Here at Direct Sites Online, we believe there are three approaches:
- Kapow — where overnight your website design changes;
- Gradual — where small changes are implemented overtime; and
- Evolutionary — in which you focus on improving the existing design.
Each of these approaches have their pros and cons, so let’s have a look at those and how they might effect a large content-rich site.
Consistency within the site: on one day the whole design simply changes.
Visitor-friendly: Whether they like the redesign or not, visitors are used to this approach and, if you have done the right thing and let them know it’s coming, they won’t be surprised. Keep your message simple, and explain the redesign in terms of visitor experience.
Easy to sell to the boss: Like your visitors, your boss is used to this concept and it is easy to convince him or her of its merits, rather than trying to explain an approach that means more than one look and feel at a time will be live.
Analytics: A single crossover date means you will be able to almost immediately analyse the effect the redesign has on visitor numbers and conversions.
Keeps your web analytics clean. Having a single cutover date makes it easy to immediately start measuring the effectiveness of the new design and comparing it to the previous one.
Time-consuming: A lot of stuff needs to happen in the back end before the launch of the new site. It cannot be done overnight. And meanwhile, you still have to maintain the original site, which means you may be managing content in two different places.
It can create a jarring user experience: No matter how well you advertise the change, it will still catch people by surprise, and they may not be thrilled to have to learn new navigation etc.
You old site stays static: This kind of a redesign is a lot of work, and may mean your old (and current) site gets neglected, resulting in a drop in organic traffic.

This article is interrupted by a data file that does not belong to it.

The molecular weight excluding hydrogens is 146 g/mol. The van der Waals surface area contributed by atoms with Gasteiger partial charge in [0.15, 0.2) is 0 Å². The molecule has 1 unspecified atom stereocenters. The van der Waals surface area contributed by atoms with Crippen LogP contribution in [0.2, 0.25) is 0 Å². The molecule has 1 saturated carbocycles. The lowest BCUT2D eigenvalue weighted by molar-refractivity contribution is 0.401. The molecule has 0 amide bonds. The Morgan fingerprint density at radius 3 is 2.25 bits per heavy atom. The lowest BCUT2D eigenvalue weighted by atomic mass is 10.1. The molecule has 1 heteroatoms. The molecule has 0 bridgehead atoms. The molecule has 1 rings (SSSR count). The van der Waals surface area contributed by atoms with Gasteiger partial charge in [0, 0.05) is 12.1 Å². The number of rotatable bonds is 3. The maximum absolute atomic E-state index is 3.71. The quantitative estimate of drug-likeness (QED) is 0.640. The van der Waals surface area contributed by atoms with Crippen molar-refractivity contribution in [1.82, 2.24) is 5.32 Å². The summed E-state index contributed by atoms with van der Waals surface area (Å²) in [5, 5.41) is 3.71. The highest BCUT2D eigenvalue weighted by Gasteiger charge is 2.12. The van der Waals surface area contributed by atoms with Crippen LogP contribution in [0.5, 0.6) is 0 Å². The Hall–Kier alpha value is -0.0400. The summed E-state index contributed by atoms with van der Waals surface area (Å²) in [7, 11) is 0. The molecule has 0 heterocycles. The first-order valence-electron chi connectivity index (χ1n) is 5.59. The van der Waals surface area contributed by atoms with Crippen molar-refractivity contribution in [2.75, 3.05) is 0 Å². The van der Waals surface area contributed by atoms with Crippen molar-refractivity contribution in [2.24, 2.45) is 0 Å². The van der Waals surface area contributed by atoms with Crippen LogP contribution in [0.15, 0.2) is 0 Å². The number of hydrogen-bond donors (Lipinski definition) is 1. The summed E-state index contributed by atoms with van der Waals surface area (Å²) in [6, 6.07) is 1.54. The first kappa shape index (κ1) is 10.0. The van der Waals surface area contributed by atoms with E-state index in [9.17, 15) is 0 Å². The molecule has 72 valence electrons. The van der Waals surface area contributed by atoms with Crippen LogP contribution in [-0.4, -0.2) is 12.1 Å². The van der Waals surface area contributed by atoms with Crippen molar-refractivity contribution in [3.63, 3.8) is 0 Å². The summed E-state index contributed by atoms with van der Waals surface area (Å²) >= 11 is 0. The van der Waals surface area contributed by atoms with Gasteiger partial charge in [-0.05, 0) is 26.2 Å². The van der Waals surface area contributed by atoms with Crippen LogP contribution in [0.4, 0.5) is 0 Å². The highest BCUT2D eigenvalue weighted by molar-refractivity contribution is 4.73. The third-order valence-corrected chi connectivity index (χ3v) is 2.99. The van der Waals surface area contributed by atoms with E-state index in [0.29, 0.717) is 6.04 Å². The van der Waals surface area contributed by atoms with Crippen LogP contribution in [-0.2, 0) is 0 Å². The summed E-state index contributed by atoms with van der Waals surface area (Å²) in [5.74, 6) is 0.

Easier to implement: for large sites, it much easier to move them piece by piece to the new design that to do it all at once. You can also control the pace to ensure the livfe site continues to be maintained.
Quicker: In a lot of caes, the home page is the first to move over, so a new look and feel can happen a lot more quickly than waiting for the whole redesign to be finished.
Gentler to visitors: People, as a rule, dislike change, so this gradual pace will allo them to get used to the new normal.
Somewhat complex: If the new design means changes to the back-end, it will be difficult to introduce while still maintaining the old. You may need to use a lot of redirects, which can be risky.
Harder to sell internally: Bosses understand a complete change, and they understand the “do nothing” approach, but the fact that this means the look and feel may be inconsistent while the redesign is happening – that they don’t really get (or like)
Painless: Large website redesigns are challenging, cost money and tax resources. Decisions are often more about company politics than good design and can be subject to the whims of the bosses.
Frees up time: If you’re not spending time redesigning, you can spend it on something which gives more immediate returns – such as A/bB testing, inproving the conversion funnel, e-mail marketing and more.
Organic: This option means the design changes organically as the company changes and is less obvious to outsiders.
Keeps visitors happy: People hate change, as this approach means the are unlikely to even notice little tweaks here and there.
Boring, boring boring: Your staff are bored with the site, customers are bored with the site, your web team, in particular, will be bored with the site.
Invisible: This approach tends to attract the “what are you doing all day”? questions from the boss, while a full redesign (or a gradual redesign” show progress when it comes to annual review time.
Whatever approach you might want to take to redesigning your website, Direct Sites Online can help. Call us now on 02 9557 7623 or email email@example.com